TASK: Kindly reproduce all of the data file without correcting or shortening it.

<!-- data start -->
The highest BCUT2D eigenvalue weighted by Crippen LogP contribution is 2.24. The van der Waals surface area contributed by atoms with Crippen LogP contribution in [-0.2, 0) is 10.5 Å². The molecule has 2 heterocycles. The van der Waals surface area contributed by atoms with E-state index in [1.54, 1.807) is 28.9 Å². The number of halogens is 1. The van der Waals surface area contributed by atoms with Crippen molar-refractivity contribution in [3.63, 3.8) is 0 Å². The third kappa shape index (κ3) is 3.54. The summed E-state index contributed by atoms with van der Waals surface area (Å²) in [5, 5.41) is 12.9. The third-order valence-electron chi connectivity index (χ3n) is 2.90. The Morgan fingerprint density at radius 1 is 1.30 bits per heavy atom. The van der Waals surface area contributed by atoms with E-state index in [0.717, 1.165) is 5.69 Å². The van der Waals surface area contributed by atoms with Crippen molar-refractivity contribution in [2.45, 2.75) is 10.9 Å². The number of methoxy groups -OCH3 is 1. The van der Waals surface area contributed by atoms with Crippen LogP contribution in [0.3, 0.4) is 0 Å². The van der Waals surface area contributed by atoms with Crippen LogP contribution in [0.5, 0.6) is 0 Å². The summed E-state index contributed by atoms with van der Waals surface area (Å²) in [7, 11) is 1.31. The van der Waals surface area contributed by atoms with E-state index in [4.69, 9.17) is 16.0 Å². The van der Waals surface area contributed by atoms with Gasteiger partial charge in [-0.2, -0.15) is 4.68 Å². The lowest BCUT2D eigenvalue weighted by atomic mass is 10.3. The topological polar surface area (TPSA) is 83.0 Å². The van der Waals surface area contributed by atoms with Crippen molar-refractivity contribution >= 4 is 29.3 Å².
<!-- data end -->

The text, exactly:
The highest BCUT2D eigenvalue weighted by Crippen LogP contribution is 2.24. The van der Waals surface area contributed by atoms with Crippen LogP contribution in [-0.2, 0) is 10.5 Å². The molecule has 2 heterocycles. The van der Waals surface area contributed by atoms with E-state index in [1.54, 1.807) is 28.9 Å². The number of halogens is 1. The van der Waals surface area contributed by atoms with Crippen molar-refractivity contribution in [3.63, 3.8) is 0 Å². The third kappa shape index (κ3) is 3.54. The summed E-state index contributed by atoms with van der Waals surface area (Å²) in [5, 5.41) is 12.9. The third-order valence-electron chi connectivity index (χ3n) is 2.90. The Morgan fingerprint density at radius 1 is 1.30 bits per heavy atom. The van der Waals surface area contributed by atoms with E-state index in [0.717, 1.165) is 5.69 Å². The van der Waals surface area contributed by atoms with Crippen molar-refractivity contribution in [2.45, 2.75) is 10.9 Å². The number of methoxy groups -OCH3 is 1. The van der Waals surface area contributed by atoms with Crippen LogP contribution in [0.3, 0.4) is 0 Å². The van der Waals surface area contributed by atoms with Crippen LogP contribution in [0.5, 0.6) is 0 Å². The summed E-state index contributed by atoms with van der Waals surface area (Å²) in [7, 11) is 1.31. The van der Waals surface area contributed by atoms with E-state index in [4.69, 9.17) is 16.0 Å². The van der Waals surface area contributed by atoms with Gasteiger partial charge in [-0.2, -0.15) is 4.68 Å². The lowest BCUT2D eigenvalue weighted by atomic mass is 10.3. The topological polar surface area (TPSA) is 83.0 Å². The van der Waals surface area contributed by atoms with Crippen molar-refractivity contribution >= 4 is 29.3 Å².